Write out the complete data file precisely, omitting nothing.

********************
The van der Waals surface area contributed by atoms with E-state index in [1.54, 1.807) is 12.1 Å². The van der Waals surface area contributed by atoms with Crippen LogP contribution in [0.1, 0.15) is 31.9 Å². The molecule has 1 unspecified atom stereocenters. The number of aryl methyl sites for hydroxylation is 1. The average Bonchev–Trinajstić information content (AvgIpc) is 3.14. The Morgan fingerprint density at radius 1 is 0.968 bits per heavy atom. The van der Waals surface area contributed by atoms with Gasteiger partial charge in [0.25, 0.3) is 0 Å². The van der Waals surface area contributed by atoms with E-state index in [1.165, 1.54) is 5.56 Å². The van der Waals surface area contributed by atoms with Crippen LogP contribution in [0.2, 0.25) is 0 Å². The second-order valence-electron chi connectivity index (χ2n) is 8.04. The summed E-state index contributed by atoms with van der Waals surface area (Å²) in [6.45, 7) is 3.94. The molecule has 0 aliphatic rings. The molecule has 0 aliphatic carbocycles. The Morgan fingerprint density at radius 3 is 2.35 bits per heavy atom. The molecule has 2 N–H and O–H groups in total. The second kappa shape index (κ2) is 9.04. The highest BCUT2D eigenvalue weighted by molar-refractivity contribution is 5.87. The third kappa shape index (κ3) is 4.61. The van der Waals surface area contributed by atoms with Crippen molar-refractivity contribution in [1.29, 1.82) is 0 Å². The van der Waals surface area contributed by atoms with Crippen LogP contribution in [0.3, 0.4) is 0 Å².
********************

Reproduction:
The van der Waals surface area contributed by atoms with E-state index in [1.54, 1.807) is 12.1 Å². The van der Waals surface area contributed by atoms with Crippen LogP contribution in [0.1, 0.15) is 31.9 Å². The molecule has 1 unspecified atom stereocenters. The number of aryl methyl sites for hydroxylation is 1. The average Bonchev–Trinajstić information content (AvgIpc) is 3.14. The Morgan fingerprint density at radius 1 is 0.968 bits per heavy atom. The van der Waals surface area contributed by atoms with Gasteiger partial charge in [0.25, 0.3) is 0 Å². The van der Waals surface area contributed by atoms with E-state index in [1.165, 1.54) is 5.56 Å². The van der Waals surface area contributed by atoms with Crippen LogP contribution in [0.2, 0.25) is 0 Å². The second-order valence-electron chi connectivity index (χ2n) is 8.04. The summed E-state index contributed by atoms with van der Waals surface area (Å²) in [6.45, 7) is 3.94. The molecule has 0 aliphatic rings. The molecule has 0 aliphatic carbocycles. The Morgan fingerprint density at radius 3 is 2.35 bits per heavy atom. The molecule has 2 N–H and O–H groups in total. The second kappa shape index (κ2) is 9.04. The highest BCUT2D eigenvalue weighted by molar-refractivity contribution is 5.87. The third kappa shape index (κ3) is 4.61. The van der Waals surface area contributed by atoms with Crippen molar-refractivity contribution in [1.29, 1.82) is 0 Å². The van der Waals surface area contributed by atoms with Crippen LogP contribution in [0.3, 0.4) is 0 Å².